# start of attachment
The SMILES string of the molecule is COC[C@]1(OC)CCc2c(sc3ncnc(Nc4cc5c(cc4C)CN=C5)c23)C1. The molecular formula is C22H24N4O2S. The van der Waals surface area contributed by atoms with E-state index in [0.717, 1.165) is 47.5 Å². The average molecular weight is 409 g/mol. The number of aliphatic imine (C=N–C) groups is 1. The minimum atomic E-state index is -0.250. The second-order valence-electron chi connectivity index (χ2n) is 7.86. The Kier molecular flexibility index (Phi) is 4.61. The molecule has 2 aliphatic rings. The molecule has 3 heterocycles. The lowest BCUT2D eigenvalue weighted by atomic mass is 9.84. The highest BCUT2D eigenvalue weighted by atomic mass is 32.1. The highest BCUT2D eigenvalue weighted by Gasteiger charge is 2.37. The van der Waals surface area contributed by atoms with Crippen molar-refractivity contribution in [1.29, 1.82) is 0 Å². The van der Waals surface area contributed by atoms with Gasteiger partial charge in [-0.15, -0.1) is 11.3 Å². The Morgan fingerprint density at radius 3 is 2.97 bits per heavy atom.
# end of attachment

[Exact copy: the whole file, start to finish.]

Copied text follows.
The SMILES string of the molecule is COC[C@]1(OC)CCc2c(sc3ncnc(Nc4cc5c(cc4C)CN=C5)c23)C1. The molecular formula is C22H24N4O2S. The van der Waals surface area contributed by atoms with E-state index in [0.717, 1.165) is 47.5 Å². The average molecular weight is 409 g/mol. The number of aliphatic imine (C=N–C) groups is 1. The minimum atomic E-state index is -0.250. The second-order valence-electron chi connectivity index (χ2n) is 7.86. The Kier molecular flexibility index (Phi) is 4.61. The molecule has 2 aliphatic rings. The molecule has 3 heterocycles. The lowest BCUT2D eigenvalue weighted by atomic mass is 9.84. The highest BCUT2D eigenvalue weighted by atomic mass is 32.1. The highest BCUT2D eigenvalue weighted by Gasteiger charge is 2.37. The van der Waals surface area contributed by atoms with Crippen molar-refractivity contribution in [1.29, 1.82) is 0 Å². The van der Waals surface area contributed by atoms with Gasteiger partial charge in [-0.15, -0.1) is 11.3 Å². The Morgan fingerprint density at radius 3 is 2.97 bits per heavy atom.